‘Sweet, gentle soul’ holes up in his room with flu-like symptoms — dies on the way to the hospital

Xavier Gaines worked as a security guard and dreamed of designing computer games before he was felled by COVID-19.

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Xavier Gaines, left, at the graduation of his younger brother Za’Von in 2018.

Xavier Gaines, left, at the graduation of his younger brother Za’Von in 2018.


Xavier P. Gaines made his living as an armed security guard but loved working on computers and playing video games, dreaming he might one day have a chance to design his own games. 

Gaines lived at home with his mom, kept to himself and stayed out of trouble. In fact, he’d never been in any trouble.

Gaines was only 26 when he landed on this week’s Cook County medical examiner’s list of COVID-19 victims.

He died Dec. 2, his heart giving out as he struggled to breathe just moments after walking down the steps of his West Pullman home — before he could get to the hospital.

“He died in front of my house, in the ambulance,” his mother, Nicky Reynolds, told me between tears.

Gaines was a big man. Maybe 6 foot tall, 365 to 375 pounds, his family said. 

The medical examiner’s office listed “morbid obesity” as a contributing factor in his death.

Some families would prefer I gloss over that part, knowing that people can be judgmental. But the deadly coronavirus is particularly dangerous to those who are overweight, and I’ve come across it often enough at this point to know it’s a factor that should be emphasized, not hidden.

Gaines’ family was matter-of-fact about disclosing his weight issues, in part because he had none of the health problems that often go with it. 

He didn’t have diabetes. He didn’t have high blood pressure. He rarely even caught colds.

Gaines hadn’t been sick more than six or seven times in his entire life, said his big sister, Janiece Vaughn. When he did get sick, it was always this same time of year with cold symptoms, and Gaines had developed his own routine for getting well.

A “homebody” who rarely left the house in normal times, by his sister’s description, Gaines became practically a recluse when he got sick.

He would gather what he needed, take to his room and not come out for days, which is what he did this time.

Vaughn said her brother shut himself up with a supply of lemons, honey, cough syrup, antibiotics and soups.

In years past, that did the trick, and Gaines assured his family it would work again. He had tested negative for COVID-19 about a month previously and wasn’t in any hurry to see a doctor.

For one thing, said his sister, he didn’t have health insurance. He’d been out of work for a couple of months and was drawing unemployment.

Maybe it was more than that. Some people just have an aversion to doctors and hospitals.

His family was concerned his flu-like symptoms this time were an indication of something more serious, and they told him so.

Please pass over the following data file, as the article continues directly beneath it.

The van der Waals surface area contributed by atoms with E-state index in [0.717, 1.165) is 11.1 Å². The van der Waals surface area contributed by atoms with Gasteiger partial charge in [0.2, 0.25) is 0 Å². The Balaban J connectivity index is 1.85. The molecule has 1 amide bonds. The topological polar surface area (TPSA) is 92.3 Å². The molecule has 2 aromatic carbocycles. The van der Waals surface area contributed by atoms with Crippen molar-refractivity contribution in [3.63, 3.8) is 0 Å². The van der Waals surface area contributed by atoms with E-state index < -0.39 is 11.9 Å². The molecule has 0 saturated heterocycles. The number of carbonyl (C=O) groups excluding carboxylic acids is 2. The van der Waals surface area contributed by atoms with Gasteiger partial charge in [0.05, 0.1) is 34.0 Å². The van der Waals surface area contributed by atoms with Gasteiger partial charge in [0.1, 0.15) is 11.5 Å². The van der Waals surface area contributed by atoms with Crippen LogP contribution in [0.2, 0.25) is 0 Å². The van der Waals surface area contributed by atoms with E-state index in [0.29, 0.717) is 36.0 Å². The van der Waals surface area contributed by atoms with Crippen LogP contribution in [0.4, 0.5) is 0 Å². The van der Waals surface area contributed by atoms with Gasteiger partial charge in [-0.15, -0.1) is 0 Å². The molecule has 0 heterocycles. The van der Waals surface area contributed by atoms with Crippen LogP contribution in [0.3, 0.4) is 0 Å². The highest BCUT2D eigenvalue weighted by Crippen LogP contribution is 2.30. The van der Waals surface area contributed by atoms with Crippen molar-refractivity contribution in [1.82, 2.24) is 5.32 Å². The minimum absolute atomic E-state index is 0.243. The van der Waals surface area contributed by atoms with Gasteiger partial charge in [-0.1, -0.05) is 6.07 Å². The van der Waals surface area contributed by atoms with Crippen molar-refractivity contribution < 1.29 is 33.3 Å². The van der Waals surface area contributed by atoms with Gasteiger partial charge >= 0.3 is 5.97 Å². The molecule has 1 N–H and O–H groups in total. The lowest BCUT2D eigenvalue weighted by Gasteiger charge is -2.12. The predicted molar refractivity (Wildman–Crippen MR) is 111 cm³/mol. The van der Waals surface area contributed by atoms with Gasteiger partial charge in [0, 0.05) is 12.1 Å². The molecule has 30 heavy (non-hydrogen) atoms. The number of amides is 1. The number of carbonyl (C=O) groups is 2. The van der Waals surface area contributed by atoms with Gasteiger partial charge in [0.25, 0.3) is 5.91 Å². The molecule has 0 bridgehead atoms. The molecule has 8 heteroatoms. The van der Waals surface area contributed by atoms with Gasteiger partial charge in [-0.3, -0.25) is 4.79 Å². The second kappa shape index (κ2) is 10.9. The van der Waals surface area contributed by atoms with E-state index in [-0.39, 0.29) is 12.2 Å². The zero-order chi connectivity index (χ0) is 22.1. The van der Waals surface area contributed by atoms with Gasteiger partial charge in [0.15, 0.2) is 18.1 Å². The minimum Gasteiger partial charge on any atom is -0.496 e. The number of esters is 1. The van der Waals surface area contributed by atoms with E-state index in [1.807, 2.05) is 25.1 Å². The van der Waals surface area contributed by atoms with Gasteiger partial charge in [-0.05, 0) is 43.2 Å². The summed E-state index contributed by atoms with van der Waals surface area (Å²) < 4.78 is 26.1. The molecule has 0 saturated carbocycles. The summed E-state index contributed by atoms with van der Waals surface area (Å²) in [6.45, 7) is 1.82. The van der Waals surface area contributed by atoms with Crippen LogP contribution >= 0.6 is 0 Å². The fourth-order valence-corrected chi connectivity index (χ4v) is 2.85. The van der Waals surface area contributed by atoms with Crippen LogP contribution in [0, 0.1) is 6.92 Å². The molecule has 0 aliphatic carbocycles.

“He would say, ‘I’m good,’” Vaughn said.

Xavier Gaines at his own high school graduation in 2013 with his mother, Nicky Reynolds.

Xavier Gaines at his own high school graduation in 2013 with his mother, Nicky Reynolds.


His mother asked him on Thanksgiving if he wanted her to take him to the emergency room. He declined.

She asked him again the next day, and he tried to make a joke of it, telling her that studies show the day after Thanksgiving is the biggest day for traffic accidents.

On the morning he died she heard him cry out in pain, and this time she told him she was calling an ambulance. He didn’t object.

Gaines was a 2013 graduate of Wendell Phillips Academy High School. 

He played some football there when he was a freshman and sophomore, but he was really more of a computer guy, having been involved in an After School Matters program that taught students how to repair computers.

“He was really smart. Anything technical, he was really good at that,” Vaughn said.

Gaines took classes at Daley College for a couple of years but didn’t complete a degree.

Before he got sick, Gaines was planning to enroll in a program to get his commercial driver’s license and become a truck driver, his family said.

“He was just a sweet, gentle soul,” said his mother. “He was all about peace and love.”

Gaines had no children.

“He looked on my children as his children,” said Vaughn, who has three daughters.

Gaines is survived by his mother, his father Clarence Gaines, his sister and younger brother Za’Von.

Leak & Sons Funeral Home is handling the arrangements, which are expected to be private.

Like many poor families dealing with an unexpected death due to COVID, Gaines’ family has set up a GoFundMe page to help pay for the funeral costs.

Gaines might have never gotten around to pursuing his dreams, but his family will always wish he got the chance.

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